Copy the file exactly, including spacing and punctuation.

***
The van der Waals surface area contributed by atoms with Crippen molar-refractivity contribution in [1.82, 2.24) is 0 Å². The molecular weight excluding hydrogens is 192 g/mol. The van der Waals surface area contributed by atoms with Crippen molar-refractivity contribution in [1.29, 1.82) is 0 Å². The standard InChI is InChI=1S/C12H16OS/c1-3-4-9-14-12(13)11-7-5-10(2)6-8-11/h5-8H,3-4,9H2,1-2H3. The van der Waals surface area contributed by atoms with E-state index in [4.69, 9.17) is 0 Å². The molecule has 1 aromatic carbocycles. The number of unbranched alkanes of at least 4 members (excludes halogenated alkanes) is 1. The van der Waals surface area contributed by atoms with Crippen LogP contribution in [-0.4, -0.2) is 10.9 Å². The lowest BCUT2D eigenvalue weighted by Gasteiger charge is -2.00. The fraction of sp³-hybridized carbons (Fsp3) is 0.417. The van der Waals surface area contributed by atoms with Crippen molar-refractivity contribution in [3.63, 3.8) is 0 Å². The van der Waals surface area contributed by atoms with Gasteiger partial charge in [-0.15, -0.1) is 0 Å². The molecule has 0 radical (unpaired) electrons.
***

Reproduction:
The van der Waals surface area contributed by atoms with Crippen molar-refractivity contribution in [1.82, 2.24) is 0 Å². The molecular weight excluding hydrogens is 192 g/mol. The van der Waals surface area contributed by atoms with Crippen molar-refractivity contribution in [1.29, 1.82) is 0 Å². The standard InChI is InChI=1S/C12H16OS/c1-3-4-9-14-12(13)11-7-5-10(2)6-8-11/h5-8H,3-4,9H2,1-2H3. The van der Waals surface area contributed by atoms with E-state index in [4.69, 9.17) is 0 Å². The molecule has 1 aromatic carbocycles. The number of unbranched alkanes of at least 4 members (excludes halogenated alkanes) is 1. The van der Waals surface area contributed by atoms with Crippen LogP contribution in [-0.4, -0.2) is 10.9 Å². The lowest BCUT2D eigenvalue weighted by Gasteiger charge is -2.00. The fraction of sp³-hybridized carbons (Fsp3) is 0.417. The van der Waals surface area contributed by atoms with Crippen molar-refractivity contribution in [3.63, 3.8) is 0 Å². The van der Waals surface area contributed by atoms with Gasteiger partial charge in [-0.15, -0.1) is 0 Å². The molecule has 0 radical (unpaired) electrons.